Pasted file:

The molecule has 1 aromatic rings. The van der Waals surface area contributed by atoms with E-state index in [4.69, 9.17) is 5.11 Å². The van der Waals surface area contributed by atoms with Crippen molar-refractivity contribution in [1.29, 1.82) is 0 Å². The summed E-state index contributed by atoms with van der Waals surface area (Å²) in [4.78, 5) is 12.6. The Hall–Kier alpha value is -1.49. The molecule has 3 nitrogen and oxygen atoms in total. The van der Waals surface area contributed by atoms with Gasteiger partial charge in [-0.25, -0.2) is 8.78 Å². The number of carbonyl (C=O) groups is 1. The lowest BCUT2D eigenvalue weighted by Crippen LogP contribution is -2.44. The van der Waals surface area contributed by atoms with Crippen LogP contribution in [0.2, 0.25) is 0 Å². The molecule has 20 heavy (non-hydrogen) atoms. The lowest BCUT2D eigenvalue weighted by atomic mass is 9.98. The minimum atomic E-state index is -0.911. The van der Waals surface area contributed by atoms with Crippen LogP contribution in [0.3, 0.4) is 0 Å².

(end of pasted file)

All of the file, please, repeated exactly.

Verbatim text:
The molecule has 1 aromatic rings. The van der Waals surface area contributed by atoms with E-state index in [4.69, 9.17) is 5.11 Å². The van der Waals surface area contributed by atoms with Crippen molar-refractivity contribution in [1.29, 1.82) is 0 Å². The summed E-state index contributed by atoms with van der Waals surface area (Å²) in [4.78, 5) is 12.6. The Hall–Kier alpha value is -1.49. The molecule has 3 nitrogen and oxygen atoms in total. The van der Waals surface area contributed by atoms with Gasteiger partial charge in [-0.25, -0.2) is 8.78 Å². The number of carbonyl (C=O) groups is 1. The lowest BCUT2D eigenvalue weighted by Crippen LogP contribution is -2.44. The van der Waals surface area contributed by atoms with Crippen LogP contribution in [0.2, 0.25) is 0 Å². The molecule has 20 heavy (non-hydrogen) atoms. The lowest BCUT2D eigenvalue weighted by atomic mass is 9.98. The minimum atomic E-state index is -0.911. The van der Waals surface area contributed by atoms with Crippen LogP contribution in [0.3, 0.4) is 0 Å².